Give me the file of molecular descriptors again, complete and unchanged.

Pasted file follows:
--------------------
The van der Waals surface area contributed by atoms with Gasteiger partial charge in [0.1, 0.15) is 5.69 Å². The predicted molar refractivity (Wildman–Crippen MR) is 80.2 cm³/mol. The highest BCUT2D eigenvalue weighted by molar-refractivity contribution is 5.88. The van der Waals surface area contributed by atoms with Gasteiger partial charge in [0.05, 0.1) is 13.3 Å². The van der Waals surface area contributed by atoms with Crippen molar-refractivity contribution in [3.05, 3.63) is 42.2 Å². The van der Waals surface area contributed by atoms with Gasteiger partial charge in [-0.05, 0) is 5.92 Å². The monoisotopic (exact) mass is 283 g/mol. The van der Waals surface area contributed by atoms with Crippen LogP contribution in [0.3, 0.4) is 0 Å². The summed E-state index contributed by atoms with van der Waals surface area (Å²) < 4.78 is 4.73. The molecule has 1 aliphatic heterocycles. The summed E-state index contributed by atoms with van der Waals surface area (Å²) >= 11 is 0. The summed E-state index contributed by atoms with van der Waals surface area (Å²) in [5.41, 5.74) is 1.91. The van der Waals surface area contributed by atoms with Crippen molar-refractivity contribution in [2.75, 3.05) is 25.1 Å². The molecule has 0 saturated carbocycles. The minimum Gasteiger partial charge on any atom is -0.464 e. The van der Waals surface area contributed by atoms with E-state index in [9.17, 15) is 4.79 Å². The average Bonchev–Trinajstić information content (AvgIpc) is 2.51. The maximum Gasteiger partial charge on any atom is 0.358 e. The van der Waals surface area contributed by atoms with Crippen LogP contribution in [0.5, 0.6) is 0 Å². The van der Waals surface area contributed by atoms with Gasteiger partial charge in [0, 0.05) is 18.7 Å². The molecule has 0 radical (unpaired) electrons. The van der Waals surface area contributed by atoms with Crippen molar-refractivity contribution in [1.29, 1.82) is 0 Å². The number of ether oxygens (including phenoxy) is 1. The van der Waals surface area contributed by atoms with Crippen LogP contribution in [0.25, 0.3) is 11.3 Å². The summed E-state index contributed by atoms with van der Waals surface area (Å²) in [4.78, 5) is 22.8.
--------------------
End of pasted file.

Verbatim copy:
The van der Waals surface area contributed by atoms with Gasteiger partial charge in [0.1, 0.15) is 5.69 Å². The predicted molar refractivity (Wildman–Crippen MR) is 80.2 cm³/mol. The highest BCUT2D eigenvalue weighted by molar-refractivity contribution is 5.88. The van der Waals surface area contributed by atoms with Gasteiger partial charge in [0.05, 0.1) is 13.3 Å². The van der Waals surface area contributed by atoms with Crippen molar-refractivity contribution in [3.05, 3.63) is 42.2 Å². The van der Waals surface area contributed by atoms with Gasteiger partial charge in [-0.05, 0) is 5.92 Å². The monoisotopic (exact) mass is 283 g/mol. The van der Waals surface area contributed by atoms with Crippen LogP contribution in [0.3, 0.4) is 0 Å². The summed E-state index contributed by atoms with van der Waals surface area (Å²) < 4.78 is 4.73. The molecule has 1 aliphatic heterocycles. The summed E-state index contributed by atoms with van der Waals surface area (Å²) >= 11 is 0. The summed E-state index contributed by atoms with van der Waals surface area (Å²) in [5.41, 5.74) is 1.91. The van der Waals surface area contributed by atoms with Crippen molar-refractivity contribution in [2.75, 3.05) is 25.1 Å². The molecule has 0 saturated carbocycles. The minimum Gasteiger partial charge on any atom is -0.464 e. The van der Waals surface area contributed by atoms with E-state index in [9.17, 15) is 4.79 Å². The average Bonchev–Trinajstić information content (AvgIpc) is 2.51. The maximum Gasteiger partial charge on any atom is 0.358 e. The van der Waals surface area contributed by atoms with Crippen LogP contribution in [0.5, 0.6) is 0 Å². The van der Waals surface area contributed by atoms with Gasteiger partial charge in [0, 0.05) is 18.7 Å². The molecule has 0 radical (unpaired) electrons. The van der Waals surface area contributed by atoms with Crippen molar-refractivity contribution in [1.29, 1.82) is 0 Å². The number of ether oxygens (including phenoxy) is 1. The van der Waals surface area contributed by atoms with Crippen LogP contribution in [0.25, 0.3) is 11.3 Å². The summed E-state index contributed by atoms with van der Waals surface area (Å²) in [4.78, 5) is 22.8.